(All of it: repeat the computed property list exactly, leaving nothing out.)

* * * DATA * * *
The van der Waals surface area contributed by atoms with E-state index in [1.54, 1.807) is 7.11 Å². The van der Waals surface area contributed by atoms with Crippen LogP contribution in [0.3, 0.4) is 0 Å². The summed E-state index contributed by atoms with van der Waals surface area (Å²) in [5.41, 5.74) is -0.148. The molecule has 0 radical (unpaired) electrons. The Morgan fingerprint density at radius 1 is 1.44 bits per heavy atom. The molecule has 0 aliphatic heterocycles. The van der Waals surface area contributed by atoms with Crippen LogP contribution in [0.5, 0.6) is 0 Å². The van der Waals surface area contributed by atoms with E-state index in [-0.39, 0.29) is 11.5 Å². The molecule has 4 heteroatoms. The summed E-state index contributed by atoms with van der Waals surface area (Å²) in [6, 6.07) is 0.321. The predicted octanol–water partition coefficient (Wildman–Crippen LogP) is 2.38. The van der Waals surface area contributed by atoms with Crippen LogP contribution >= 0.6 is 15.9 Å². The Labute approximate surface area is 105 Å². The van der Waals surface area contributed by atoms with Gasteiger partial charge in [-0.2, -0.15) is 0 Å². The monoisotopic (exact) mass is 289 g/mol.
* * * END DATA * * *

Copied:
The van der Waals surface area contributed by atoms with E-state index in [1.54, 1.807) is 7.11 Å². The van der Waals surface area contributed by atoms with Crippen LogP contribution in [0.3, 0.4) is 0 Å². The summed E-state index contributed by atoms with van der Waals surface area (Å²) in [5.41, 5.74) is -0.148. The molecule has 0 radical (unpaired) electrons. The Morgan fingerprint density at radius 1 is 1.44 bits per heavy atom. The molecule has 0 aliphatic heterocycles. The van der Waals surface area contributed by atoms with Crippen LogP contribution in [0.5, 0.6) is 0 Å². The van der Waals surface area contributed by atoms with E-state index in [-0.39, 0.29) is 11.5 Å². The molecule has 4 heteroatoms. The summed E-state index contributed by atoms with van der Waals surface area (Å²) in [6, 6.07) is 0.321. The predicted octanol–water partition coefficient (Wildman–Crippen LogP) is 2.38. The van der Waals surface area contributed by atoms with Crippen LogP contribution >= 0.6 is 15.9 Å². The Labute approximate surface area is 105 Å². The van der Waals surface area contributed by atoms with Gasteiger partial charge in [-0.2, -0.15) is 0 Å². The monoisotopic (exact) mass is 289 g/mol.